MAYOR NUTTER on Friday announced the creation of a six-member "fact-finding" team to examine voting problems in Philadelphia in last month's presidential election.
Confusion at the polls led to an increase in the number of Philadelphians who were forced to cast provisional ballots. That created "a dark cloud over what should have been . . . one of the most exciting elections in the history of the United States of America," Nutter said.
The "fact-finding" - Nutter stressed it was not an "investigation" - will look into "the accuracy and integrity of our voter-roll system," the training standards for poll workers and other issues.
City Managing Director Rich Negrin will lead the team. Other members are Hope Caldwell, deputy to the city chief integrity officer; Jordan Schwartz, who works for the mayor's chief of staff; Terry Gillen, the city's liaison with the federal government; the Rev. Kevin Johnson, of Bright Hope Baptist Church; and Nicole Harrington, a deputy in the Inspector General's Office.
The three city commissioners, who oversaw the election, released findings this week that most of the 27,000 voters forced to cast provisional ballots didn't need to because they were properly registered.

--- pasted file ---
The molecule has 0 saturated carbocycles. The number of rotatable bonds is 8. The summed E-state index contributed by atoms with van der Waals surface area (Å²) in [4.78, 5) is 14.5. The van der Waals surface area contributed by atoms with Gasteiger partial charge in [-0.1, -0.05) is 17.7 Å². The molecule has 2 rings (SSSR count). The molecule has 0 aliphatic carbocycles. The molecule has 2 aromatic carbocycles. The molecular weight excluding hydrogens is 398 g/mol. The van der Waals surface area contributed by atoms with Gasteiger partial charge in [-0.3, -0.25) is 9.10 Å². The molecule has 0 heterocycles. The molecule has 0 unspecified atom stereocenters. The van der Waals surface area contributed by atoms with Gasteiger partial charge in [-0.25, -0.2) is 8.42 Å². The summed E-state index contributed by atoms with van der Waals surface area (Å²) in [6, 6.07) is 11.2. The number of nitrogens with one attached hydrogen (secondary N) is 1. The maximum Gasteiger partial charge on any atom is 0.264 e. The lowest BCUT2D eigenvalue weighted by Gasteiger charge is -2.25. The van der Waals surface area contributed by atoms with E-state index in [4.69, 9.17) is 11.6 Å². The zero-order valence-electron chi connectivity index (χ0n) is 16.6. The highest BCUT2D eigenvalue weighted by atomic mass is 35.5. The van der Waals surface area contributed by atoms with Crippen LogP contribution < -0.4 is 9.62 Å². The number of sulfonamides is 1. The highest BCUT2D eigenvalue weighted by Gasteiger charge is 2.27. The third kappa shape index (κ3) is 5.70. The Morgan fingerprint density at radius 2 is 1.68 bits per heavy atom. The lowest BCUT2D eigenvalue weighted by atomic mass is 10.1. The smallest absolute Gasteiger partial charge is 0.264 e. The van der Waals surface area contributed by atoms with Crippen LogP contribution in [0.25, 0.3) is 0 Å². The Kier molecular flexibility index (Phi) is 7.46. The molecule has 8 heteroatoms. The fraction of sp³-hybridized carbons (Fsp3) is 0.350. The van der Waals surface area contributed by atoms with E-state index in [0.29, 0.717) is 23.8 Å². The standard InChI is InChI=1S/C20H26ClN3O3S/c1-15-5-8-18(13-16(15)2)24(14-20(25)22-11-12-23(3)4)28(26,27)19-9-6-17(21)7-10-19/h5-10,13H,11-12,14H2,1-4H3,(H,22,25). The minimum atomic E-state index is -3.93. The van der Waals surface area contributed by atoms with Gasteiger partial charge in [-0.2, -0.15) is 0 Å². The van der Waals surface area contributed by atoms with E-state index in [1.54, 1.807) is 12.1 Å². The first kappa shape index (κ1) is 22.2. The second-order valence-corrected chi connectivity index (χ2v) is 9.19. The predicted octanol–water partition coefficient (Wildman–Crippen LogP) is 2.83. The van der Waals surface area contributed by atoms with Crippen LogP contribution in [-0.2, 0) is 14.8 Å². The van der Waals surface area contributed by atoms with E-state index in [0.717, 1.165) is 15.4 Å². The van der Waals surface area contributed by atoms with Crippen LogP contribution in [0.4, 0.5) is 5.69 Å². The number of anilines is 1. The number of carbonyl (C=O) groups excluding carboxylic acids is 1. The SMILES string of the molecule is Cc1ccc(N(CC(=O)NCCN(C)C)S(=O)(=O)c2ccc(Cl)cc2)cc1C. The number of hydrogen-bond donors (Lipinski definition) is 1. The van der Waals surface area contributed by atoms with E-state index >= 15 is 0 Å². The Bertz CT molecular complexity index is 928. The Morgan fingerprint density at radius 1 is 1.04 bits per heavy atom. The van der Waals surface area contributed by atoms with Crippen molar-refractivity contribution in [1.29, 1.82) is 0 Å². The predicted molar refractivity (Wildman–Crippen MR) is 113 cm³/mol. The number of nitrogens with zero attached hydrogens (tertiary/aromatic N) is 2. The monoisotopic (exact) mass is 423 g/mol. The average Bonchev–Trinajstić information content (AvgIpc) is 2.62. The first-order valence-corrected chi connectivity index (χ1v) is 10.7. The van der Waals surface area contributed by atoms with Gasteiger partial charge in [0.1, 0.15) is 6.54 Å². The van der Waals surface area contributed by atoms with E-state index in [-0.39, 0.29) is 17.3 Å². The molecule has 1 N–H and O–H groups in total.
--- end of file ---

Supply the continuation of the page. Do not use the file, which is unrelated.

Nutter previously called the City Commission, which had a tumultuous year of infighting, a "three-ring circus," but he backed away from that Friday. The commissioners have pledged to cooperate with the probe, he said.
"I'm not Dr. Phil. I'm the mayor of the city, and they are adults and they'll figure it out," he said.
City Controller Alan Butkovitz had previously announced that he was investigating the election.
Mayoral spokesman Mark McDonald said that Nutter "feels it is inappropriate for the controller to be engaged in an inquiry into the officials who are overseeing [the controller's] election."
Butkovitz said that "doesn't make any sense" because he is "responsible for auditing all city departments all of the time."
"The problems with this election are of such significance that I think it's a good idea for as many eyes as possible to take a look," he said.
The day before the announcement, Nutter met with all three commissioners behind closed doors. The state Sunshine Act requires that meetings be open to the public when there is a quorum, or a majority, of an agency's members "deliberating agency business."
McDonald said the meeting was private and did not break the law.